And now, finally, it’s Rachel. And she will be, very likely, a fantastic Bachelorette: She is gorgeous, as all the women who take that role will be, but she is also smart and driven and funny and compassionate. She has, perhaps above all, adopted an attitude toward the show’s proceedings that manages to be at once aware of The Bachelor’s varied absurdities and, also, embracing of them. Rachel is both way, way better than the show and game, nonetheless, to be part of it, which is, for a Bachelorette star, a very good combination. Plus, her dad is a federal judge, and, she has told Nick, a man who expects that her dates will refer to him as “sir”—so next season’s hometown dates, you can fairly predict, will be amazing.

So the show’s producers deserve to be proud of themselves for casting Rachel, the person, as their next Bachelorette. But for casting Rachel, the black woman? No. They took far, far too long to deserve any plaudits for that. “I’ve heard appalling things about race all the time,” Sarah Gertrude Shapiro, a former producer for The Bachelor and the co-creator of UnREAL, told Variety of her behind-the-scenes experiences of the ABC show. It will take more than one casting decision to undo the effects of those appalling things. It will take more than one season for The Bachelor to legitimately claim to have Made History.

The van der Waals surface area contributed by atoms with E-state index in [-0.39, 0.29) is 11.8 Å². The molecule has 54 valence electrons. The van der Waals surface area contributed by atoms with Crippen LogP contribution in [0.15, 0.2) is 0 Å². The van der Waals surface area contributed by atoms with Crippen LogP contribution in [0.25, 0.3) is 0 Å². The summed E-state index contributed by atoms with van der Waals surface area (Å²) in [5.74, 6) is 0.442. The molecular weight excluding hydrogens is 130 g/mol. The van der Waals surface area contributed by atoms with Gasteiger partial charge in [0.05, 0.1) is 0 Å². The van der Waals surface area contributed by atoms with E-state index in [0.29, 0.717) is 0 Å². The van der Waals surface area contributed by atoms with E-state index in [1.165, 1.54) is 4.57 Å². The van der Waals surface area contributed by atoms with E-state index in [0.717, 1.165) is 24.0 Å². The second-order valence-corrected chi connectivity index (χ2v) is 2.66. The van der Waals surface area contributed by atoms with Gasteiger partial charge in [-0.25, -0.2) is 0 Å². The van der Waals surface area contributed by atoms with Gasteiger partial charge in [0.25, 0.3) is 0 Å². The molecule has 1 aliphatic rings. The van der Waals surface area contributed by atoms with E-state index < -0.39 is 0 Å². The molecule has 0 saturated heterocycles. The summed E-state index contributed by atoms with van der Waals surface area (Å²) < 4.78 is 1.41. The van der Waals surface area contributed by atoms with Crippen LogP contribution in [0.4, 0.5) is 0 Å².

Fleiss’s framing of things did offer one good insight, though, into The Bachelor’s 15-years-in-the-making casting choice: Hollywood producers finally allowing a person of color to take on a starring role—and, then, congratulating themselves for the progress they have allowed to have been made—hews, it turns out, extremely well to history. The history not just of Hollywood, but of the world it claims to reflect. It was Rachel, unsurprisingly, who summed up her situation far better than the reality producers did on her behalf. “I’m honored to have this opportunity and to represent myself as an African-American woman,” the new Bachelorette said, after her casting was announced. She added: “Even though I’m an African-American woman, it’s no different than any other Bachelorette.”